Recently I had the opportunity to sit down at The Cabaret with artistic director and CEO Shannon Forsell to chat about the fall-winter season at the retro style venue which has been recognized for its status as “the undisputed Midwest home for cabaret entertainment,” featuring some of the biggest names on Broadway and the worlds of jazz and international fare.
Below is an edited transcript of my conversation with Forsell.
Describe the process of choosing your new season. Like a puzzle, right?
This season was really complicated compared to other seasons because Broadway started at the same time for everyone. So when everyone signs a contract, it is a six-to-nine-month contract. Usually, they are scattered contracts. We try to get folks who are in the news, currently in shows or recently in show. There was no one who was recently in anything because for two years there wasn’t anything due to COVID-19. Everyone is currently in a show or getting back to work on the same length of contract, so most contracts we were looking at ended in November. Many didn’t have an out, so moving people around was a little more complicated this year because of Broadway being on the same schedule for the first time.
There is a perception among some that The Cabaret only features Broadway stars. Is that accurate?
Well, we have a Broadway series to fill, The Glick Philanthropies at The Cabaret Broadway Series, an international series, and a jazz series. So we do not just present Broadway. We started to shift slightly from the Great American Songbook because we knew Feinstein’s at Hotel Carmichael was going to focus on that, so we felt that it would be better for us to play together as opposed to being competitors. Cabaret is a very large umbrella, but our Broadway series is our biggest selling series so that is what we have determined is what audiences want. That is what sells. That is what they are asking for. That is what they are asking to sponsor.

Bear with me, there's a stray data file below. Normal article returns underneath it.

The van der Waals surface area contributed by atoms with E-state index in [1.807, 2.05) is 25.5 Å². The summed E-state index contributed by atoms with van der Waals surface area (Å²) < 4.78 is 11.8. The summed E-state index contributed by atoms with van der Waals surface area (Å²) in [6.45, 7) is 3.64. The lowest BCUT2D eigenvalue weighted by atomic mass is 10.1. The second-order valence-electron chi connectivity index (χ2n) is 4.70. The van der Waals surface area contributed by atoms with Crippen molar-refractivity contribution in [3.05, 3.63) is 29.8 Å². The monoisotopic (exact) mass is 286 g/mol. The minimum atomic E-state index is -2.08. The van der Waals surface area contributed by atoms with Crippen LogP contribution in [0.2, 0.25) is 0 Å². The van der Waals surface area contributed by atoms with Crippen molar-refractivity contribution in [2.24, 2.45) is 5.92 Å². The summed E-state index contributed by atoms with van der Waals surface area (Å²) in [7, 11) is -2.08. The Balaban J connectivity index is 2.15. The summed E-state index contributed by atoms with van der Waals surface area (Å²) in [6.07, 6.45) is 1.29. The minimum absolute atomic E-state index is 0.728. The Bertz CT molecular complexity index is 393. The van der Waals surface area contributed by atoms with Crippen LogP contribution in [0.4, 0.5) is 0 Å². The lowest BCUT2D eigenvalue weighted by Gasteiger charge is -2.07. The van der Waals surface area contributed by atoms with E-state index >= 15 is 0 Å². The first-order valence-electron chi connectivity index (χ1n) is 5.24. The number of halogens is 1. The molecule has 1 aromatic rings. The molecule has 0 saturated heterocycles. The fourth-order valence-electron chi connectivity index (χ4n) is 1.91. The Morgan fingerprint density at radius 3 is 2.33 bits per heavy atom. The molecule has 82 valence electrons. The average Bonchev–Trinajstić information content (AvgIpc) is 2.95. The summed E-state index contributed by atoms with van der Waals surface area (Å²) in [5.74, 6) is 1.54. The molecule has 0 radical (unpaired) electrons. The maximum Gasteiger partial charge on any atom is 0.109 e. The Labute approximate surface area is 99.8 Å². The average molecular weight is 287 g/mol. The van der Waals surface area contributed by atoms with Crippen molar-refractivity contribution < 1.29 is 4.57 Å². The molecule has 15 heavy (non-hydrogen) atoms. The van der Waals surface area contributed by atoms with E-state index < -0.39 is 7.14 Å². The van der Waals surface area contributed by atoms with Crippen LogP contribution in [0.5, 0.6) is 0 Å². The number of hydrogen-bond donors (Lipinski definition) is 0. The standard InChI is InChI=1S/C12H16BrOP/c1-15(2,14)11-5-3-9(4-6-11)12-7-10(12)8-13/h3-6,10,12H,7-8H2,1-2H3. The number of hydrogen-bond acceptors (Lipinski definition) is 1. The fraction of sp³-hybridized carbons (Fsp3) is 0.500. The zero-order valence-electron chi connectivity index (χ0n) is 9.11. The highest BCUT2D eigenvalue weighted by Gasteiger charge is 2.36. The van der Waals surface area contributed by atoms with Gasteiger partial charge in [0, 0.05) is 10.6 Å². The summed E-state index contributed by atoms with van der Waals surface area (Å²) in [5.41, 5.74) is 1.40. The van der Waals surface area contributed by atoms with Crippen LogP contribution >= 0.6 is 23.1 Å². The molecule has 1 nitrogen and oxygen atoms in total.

Do your audience members see shows on Broadway? Are they savvy?
Many have. Our audiences really like the acting piece of the cabaret element that Broadway folks bring and the combination of the vocals with the acting. They are really good at what they do.
Exactly what are you doing is expand your programming to showcase the whole umbrella of cabaret?
We are really excited about DakhaBrakha which is a Ukrainian cabaret group. They are very hot right now. They started their U.S. tour when the war broke out. The joyful music they chose to do on their tour changed as their tour went on. They were supposed to go home sooner. The tour was supposed to end in May, but they are still here in the states. They are playing big rooms, 2000-seat rooms. We are really excited to have them in a small room. We were looking at them last year just because they are amazing. Their material is very international, very global, and some of them are multilingual but some. They blend all kinds of global music, but it is also very cabaret. As time goes on, they have changed their show. It is a more urgent show than it used to be and has more anti-Putin material in it. We’ll also provide opportunities to give aid. We had planned to book them before the war ever began and now, of course, they are doing everything they can to raise awareness about that situation, and seeking aid is of utmost importance for them right now.